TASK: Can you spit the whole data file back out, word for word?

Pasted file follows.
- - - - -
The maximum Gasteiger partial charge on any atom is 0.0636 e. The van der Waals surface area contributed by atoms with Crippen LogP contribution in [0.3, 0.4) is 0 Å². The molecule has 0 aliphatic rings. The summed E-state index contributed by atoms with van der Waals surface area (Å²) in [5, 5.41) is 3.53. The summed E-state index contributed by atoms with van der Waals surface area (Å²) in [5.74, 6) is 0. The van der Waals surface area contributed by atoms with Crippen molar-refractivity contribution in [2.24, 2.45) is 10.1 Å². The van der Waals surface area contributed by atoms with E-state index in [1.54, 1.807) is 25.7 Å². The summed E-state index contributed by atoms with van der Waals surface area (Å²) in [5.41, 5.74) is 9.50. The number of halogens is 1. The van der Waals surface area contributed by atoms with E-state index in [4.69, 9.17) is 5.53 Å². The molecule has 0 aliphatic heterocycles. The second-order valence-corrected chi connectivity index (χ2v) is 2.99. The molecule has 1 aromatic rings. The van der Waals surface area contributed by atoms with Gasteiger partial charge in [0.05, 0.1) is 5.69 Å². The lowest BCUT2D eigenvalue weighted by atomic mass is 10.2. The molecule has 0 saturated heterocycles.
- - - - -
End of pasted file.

The maximum Gasteiger partial charge on any atom is 0.0636 e. The van der Waals surface area contributed by atoms with Crippen LogP contribution in [0.3, 0.4) is 0 Å². The molecule has 0 aliphatic rings. The summed E-state index contributed by atoms with van der Waals surface area (Å²) in [5, 5.41) is 3.53. The summed E-state index contributed by atoms with van der Waals surface area (Å²) in [5.74, 6) is 0. The van der Waals surface area contributed by atoms with Crippen molar-refractivity contribution in [2.24, 2.45) is 10.1 Å². The van der Waals surface area contributed by atoms with E-state index in [1.54, 1.807) is 25.7 Å². The summed E-state index contributed by atoms with van der Waals surface area (Å²) in [5.41, 5.74) is 9.50. The number of halogens is 1. The van der Waals surface area contributed by atoms with E-state index in [4.69, 9.17) is 5.53 Å². The molecule has 0 aliphatic heterocycles. The second-order valence-corrected chi connectivity index (χ2v) is 2.99. The molecule has 1 aromatic rings. The van der Waals surface area contributed by atoms with Gasteiger partial charge in [0.05, 0.1) is 5.69 Å². The lowest BCUT2D eigenvalue weighted by atomic mass is 10.2. The molecule has 0 saturated heterocycles.